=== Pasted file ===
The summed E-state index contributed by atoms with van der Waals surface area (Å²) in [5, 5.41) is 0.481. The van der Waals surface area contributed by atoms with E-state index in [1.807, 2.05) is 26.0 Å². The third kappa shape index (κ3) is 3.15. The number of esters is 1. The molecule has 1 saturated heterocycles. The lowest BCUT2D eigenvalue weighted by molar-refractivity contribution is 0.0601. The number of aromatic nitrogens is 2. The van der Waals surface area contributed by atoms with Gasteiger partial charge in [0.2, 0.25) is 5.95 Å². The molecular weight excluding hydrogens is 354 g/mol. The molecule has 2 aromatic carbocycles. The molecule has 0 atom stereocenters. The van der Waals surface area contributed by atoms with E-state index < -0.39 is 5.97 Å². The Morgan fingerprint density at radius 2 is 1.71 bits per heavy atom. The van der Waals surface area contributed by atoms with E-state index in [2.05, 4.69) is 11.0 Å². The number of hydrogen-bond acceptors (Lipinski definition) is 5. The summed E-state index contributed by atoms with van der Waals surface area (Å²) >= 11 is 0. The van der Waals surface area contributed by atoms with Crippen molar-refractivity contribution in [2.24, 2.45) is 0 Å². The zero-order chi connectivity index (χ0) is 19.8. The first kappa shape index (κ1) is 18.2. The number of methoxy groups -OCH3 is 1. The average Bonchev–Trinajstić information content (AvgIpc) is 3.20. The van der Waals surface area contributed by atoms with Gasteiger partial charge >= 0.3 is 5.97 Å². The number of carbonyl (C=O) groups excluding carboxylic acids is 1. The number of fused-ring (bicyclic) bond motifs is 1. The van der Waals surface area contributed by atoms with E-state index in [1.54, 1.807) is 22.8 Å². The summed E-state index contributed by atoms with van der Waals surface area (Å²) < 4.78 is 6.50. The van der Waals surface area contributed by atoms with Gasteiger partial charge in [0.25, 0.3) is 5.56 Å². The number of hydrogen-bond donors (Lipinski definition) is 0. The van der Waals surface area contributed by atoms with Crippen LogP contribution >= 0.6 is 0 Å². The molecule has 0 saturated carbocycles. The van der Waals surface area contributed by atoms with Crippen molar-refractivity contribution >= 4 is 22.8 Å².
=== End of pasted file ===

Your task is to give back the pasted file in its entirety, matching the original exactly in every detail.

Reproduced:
The summed E-state index contributed by atoms with van der Waals surface area (Å²) in [5, 5.41) is 0.481. The van der Waals surface area contributed by atoms with E-state index in [1.807, 2.05) is 26.0 Å². The third kappa shape index (κ3) is 3.15. The number of esters is 1. The molecule has 1 saturated heterocycles. The lowest BCUT2D eigenvalue weighted by molar-refractivity contribution is 0.0601. The number of aromatic nitrogens is 2. The van der Waals surface area contributed by atoms with Gasteiger partial charge in [0.2, 0.25) is 5.95 Å². The molecular weight excluding hydrogens is 354 g/mol. The molecule has 2 aromatic carbocycles. The molecule has 0 atom stereocenters. The van der Waals surface area contributed by atoms with E-state index < -0.39 is 5.97 Å². The Morgan fingerprint density at radius 2 is 1.71 bits per heavy atom. The van der Waals surface area contributed by atoms with E-state index in [2.05, 4.69) is 11.0 Å². The number of hydrogen-bond acceptors (Lipinski definition) is 5. The summed E-state index contributed by atoms with van der Waals surface area (Å²) >= 11 is 0. The van der Waals surface area contributed by atoms with Crippen molar-refractivity contribution in [2.24, 2.45) is 0 Å². The zero-order chi connectivity index (χ0) is 19.8. The first kappa shape index (κ1) is 18.2. The number of methoxy groups -OCH3 is 1. The average Bonchev–Trinajstić information content (AvgIpc) is 3.20. The van der Waals surface area contributed by atoms with Gasteiger partial charge >= 0.3 is 5.97 Å². The number of carbonyl (C=O) groups excluding carboxylic acids is 1. The number of fused-ring (bicyclic) bond motifs is 1. The van der Waals surface area contributed by atoms with E-state index in [1.54, 1.807) is 22.8 Å². The summed E-state index contributed by atoms with van der Waals surface area (Å²) < 4.78 is 6.50. The van der Waals surface area contributed by atoms with Gasteiger partial charge in [0.25, 0.3) is 5.56 Å². The number of hydrogen-bond donors (Lipinski definition) is 0. The van der Waals surface area contributed by atoms with Crippen LogP contribution >= 0.6 is 0 Å². The molecule has 0 saturated carbocycles. The van der Waals surface area contributed by atoms with Crippen molar-refractivity contribution >= 4 is 22.8 Å².